Manning: "This is going to be my best season."

The Panthers plan to begin the season with Chris Gamble starting at cornerback opposite free agent pickup Ken Lucas. It had basically been a foregone conclusion after the Panthers gave Lucas a $13 million signing bonus in the off-season. Gamble was a first-round draft pick out of Ohio State last year who started every game and tied for the NFC lead in interceptions, ironically enough, with Lucas, who played for Seattle last season.

That, of course, leaves Ricky Manning Jr. as the odd man out -- or in this case, the nickel corner.

The Panthers will still use Manning in many of their defensive looks, but the threesome of Lucas, Gamble and Manning potentially gives Carolina one of the best cornerback trios in the league.

Manning has been a two-year starter for the Panthers and grabbed national attention with two huge plays during Carolina's Super Bowl run in 2003. In a divisional playoff game against St. Louis, he stopped a Rams drive in Carolina territory near the end of the first overtime with an interception of Mark Bulger. Three plays later, Steve Smith went 69 yards for a touchdown to give Carolina a dramatic 29-23 double overtime win.

The following week, Manning picked off Donovan McNabb three times in the NFC Championship game, lifting the Panthers to 14-3 win and into the franchise's first Super Bowl.

Last year, as Carolina's number one cornerback entering the season, Manning appeared to struggle some with the enforcement of new rules which prevented cornerbacks from using their hands after five yards. Carolina's third down defense struggled and the Panthers felt they needed a shutdown corner and went out and got Lucas.

Up until recently, coach John Fox has been saying the three jobs are open for competition, but he admitted recently that he plans to start the season with Lucas and Gamble at the corners. Of course, he said that could always change.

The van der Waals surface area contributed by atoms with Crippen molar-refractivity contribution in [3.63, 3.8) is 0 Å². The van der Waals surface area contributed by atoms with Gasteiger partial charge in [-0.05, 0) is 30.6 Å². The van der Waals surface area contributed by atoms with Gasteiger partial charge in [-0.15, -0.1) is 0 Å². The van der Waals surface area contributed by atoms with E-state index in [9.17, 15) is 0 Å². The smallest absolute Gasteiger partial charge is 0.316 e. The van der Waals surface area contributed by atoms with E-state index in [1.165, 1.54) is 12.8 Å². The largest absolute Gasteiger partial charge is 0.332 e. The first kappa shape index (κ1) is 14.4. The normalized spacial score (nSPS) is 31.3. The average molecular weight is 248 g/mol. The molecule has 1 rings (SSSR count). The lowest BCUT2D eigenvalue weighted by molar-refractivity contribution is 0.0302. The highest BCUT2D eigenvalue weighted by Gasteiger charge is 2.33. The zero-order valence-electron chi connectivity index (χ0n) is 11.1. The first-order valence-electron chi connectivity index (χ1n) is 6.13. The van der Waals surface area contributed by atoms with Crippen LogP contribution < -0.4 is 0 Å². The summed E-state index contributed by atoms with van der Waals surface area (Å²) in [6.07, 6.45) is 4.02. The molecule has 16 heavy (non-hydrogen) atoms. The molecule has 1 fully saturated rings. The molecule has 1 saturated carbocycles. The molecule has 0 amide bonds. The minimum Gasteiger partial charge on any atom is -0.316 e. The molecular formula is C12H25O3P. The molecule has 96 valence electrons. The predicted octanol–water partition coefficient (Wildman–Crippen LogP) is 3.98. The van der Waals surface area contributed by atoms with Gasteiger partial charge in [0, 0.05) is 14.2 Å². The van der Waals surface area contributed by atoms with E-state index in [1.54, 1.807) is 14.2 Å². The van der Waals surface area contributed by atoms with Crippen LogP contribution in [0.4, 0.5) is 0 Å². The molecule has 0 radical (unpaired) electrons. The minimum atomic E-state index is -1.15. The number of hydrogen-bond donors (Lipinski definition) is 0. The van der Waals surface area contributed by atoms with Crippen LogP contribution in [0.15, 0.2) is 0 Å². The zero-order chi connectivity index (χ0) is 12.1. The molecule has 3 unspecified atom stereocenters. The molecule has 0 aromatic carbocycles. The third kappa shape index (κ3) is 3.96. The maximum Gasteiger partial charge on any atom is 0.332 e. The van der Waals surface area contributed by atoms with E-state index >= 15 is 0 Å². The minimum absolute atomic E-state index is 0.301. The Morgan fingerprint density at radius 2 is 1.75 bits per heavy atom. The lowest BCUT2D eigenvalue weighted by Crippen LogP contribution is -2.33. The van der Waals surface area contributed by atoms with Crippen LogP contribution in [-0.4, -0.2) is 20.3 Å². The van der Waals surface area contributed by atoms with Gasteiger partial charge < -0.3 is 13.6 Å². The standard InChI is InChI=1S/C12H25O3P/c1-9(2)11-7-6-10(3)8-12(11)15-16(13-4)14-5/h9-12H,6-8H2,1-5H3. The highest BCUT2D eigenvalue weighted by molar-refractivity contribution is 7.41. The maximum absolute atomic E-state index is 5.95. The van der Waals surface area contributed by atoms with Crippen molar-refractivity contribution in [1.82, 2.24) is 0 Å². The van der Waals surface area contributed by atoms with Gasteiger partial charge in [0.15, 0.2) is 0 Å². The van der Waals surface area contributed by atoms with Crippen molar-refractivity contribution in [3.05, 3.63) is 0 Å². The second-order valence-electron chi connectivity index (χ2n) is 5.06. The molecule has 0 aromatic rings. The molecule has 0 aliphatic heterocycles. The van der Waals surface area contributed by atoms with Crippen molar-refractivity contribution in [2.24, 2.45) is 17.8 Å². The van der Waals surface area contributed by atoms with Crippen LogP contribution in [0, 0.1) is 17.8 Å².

Manning, who stands just 5-feet-9, is eager to prove that he belongs back in the starting lineup.

"Because of my size, I have always been the underdog -- going into high school, going into college, and going into the NFL," Manning said. "So it's nothing new for me. I'll be ready for the challenge. I'm going to make that decision tough for the coaching staff."

As for Lucas, Manning said, "He's a good player. He makes plays. But I don't think that they are bringing in someone who is like, way, way better than me. I think he will make us better as a team."

Manning said he might have gotten complacent and took his role as a starter for granted last year after receiving little competition in training camp. But he said he won't make the same mistake again this summer and still feels like he can handle any wide receiver in the league.

"This year there is competition and it's going to be a hard off-season," said Manning, who started 16 games in 2004 with four interceptions and 80 tackles. "This is going to be my best season. I felt I played good last year. I didn't have a spectacular year, but I played good. I tackled well and busted my butt all year long. I plan on doing better year."

Dante Wesley, Eddie Jackson and William Hampton will battle for the No. 4 and No. 5 cornerback spots.

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